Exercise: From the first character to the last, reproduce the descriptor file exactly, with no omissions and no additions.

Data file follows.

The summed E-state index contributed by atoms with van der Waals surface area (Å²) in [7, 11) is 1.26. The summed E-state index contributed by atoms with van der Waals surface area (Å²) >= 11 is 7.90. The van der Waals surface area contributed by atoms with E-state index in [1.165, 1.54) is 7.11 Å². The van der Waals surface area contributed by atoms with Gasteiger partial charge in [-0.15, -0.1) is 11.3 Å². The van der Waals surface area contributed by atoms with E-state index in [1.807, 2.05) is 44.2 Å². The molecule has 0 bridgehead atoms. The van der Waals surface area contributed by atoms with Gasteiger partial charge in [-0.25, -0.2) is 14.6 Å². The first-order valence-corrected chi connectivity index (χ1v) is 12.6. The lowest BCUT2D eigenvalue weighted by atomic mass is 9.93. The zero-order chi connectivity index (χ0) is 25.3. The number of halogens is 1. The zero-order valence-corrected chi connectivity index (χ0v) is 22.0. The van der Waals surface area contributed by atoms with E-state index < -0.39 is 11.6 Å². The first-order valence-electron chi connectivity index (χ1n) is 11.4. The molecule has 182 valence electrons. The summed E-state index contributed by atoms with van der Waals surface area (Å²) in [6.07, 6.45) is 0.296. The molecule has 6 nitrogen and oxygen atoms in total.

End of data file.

The summed E-state index contributed by atoms with van der Waals surface area (Å²) in [7, 11) is 1.26. The summed E-state index contributed by atoms with van der Waals surface area (Å²) >= 11 is 7.90. The van der Waals surface area contributed by atoms with E-state index in [1.165, 1.54) is 7.11 Å². The van der Waals surface area contributed by atoms with Gasteiger partial charge in [-0.15, -0.1) is 11.3 Å². The van der Waals surface area contributed by atoms with E-state index in [1.807, 2.05) is 44.2 Å². The molecule has 0 bridgehead atoms. The van der Waals surface area contributed by atoms with Gasteiger partial charge in [-0.25, -0.2) is 14.6 Å². The first-order valence-corrected chi connectivity index (χ1v) is 12.6. The lowest BCUT2D eigenvalue weighted by atomic mass is 9.93. The zero-order chi connectivity index (χ0) is 25.3. The number of halogens is 1. The zero-order valence-corrected chi connectivity index (χ0v) is 22.0. The van der Waals surface area contributed by atoms with E-state index < -0.39 is 11.6 Å². The first-order valence-electron chi connectivity index (χ1n) is 11.4. The molecule has 182 valence electrons. The summed E-state index contributed by atoms with van der Waals surface area (Å²) in [6.07, 6.45) is 0.296. The molecule has 6 nitrogen and oxygen atoms in total.